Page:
“The reaction from the community has been so gracious and supportive, I am personally hoping to see some widespread legal changes to support the LGBT community needs,” she said. “The stories that people have approached me with just break my heart.”
Fitzpatrick added Barry and Ruth’s commitment to protecting LGBT victims, and advancing LGBT equality, extends beyond this case.
She noted that Barry turned out for the recent bill signing of legislation to mandate gender-neutral signage on single-stall restrooms in the city.
“He stuck out like a sore thumb at the bill-signing,” Fitzpatrick laughed. “He looks every bit the part of a city prosecutor, with his suspenders and bigger-than-life personality, but it’s great to see a prosecutor who cares so deeply about everyone in the city, especially the LGBT community; he’s willing to not only go the distance for victims in court but also to engage and be a constant presence outside of court, so people know he’s here and he’s invested and accessible. And Allison has always also been involved behind the scenes in all sorts of work to protect people who are LGBT within the criminal-justice system. So there’s a history of them both doing the right thing and valuing the partnership with the city and the community.”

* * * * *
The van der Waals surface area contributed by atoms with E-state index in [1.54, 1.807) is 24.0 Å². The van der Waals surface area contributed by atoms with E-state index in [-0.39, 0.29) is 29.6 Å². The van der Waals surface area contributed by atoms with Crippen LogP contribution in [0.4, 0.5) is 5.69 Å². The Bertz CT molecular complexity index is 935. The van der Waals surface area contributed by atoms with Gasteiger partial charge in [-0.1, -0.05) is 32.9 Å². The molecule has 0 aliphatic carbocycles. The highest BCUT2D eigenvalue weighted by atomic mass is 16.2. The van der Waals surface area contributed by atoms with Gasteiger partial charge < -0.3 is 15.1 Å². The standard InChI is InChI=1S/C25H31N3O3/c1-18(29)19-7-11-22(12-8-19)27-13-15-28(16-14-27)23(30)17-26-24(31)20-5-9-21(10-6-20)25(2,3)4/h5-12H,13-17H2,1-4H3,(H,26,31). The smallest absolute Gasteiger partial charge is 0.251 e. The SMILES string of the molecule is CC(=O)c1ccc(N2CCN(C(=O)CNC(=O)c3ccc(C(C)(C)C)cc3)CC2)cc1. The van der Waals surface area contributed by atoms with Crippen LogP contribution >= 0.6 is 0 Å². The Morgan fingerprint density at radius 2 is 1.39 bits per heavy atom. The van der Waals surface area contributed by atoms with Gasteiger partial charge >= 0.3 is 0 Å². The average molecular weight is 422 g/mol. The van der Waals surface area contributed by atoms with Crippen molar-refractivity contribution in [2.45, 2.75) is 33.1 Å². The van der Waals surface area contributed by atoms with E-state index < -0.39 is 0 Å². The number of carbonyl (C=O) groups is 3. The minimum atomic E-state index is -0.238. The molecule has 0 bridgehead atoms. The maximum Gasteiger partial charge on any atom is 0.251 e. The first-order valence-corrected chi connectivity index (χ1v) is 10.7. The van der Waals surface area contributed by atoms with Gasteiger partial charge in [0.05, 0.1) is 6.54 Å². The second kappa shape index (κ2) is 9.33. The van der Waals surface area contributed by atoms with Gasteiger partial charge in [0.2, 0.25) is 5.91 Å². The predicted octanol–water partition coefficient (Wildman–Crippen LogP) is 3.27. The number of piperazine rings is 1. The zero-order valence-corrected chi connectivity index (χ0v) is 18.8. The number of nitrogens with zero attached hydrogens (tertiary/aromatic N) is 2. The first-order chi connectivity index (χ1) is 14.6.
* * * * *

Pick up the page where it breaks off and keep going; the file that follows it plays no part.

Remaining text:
Barry said this type of case — which has the potential to get results for both the victims and on a larger scale — is what drew him to criminal prosecution.
“This is why I do what I do,” Barry said. “This case had meaning, meaning beyond the facts, meaning beyond what happened to Zach and Andrew. As a person who likes doing meaningful work, I was glad to be in those shoes to do that.”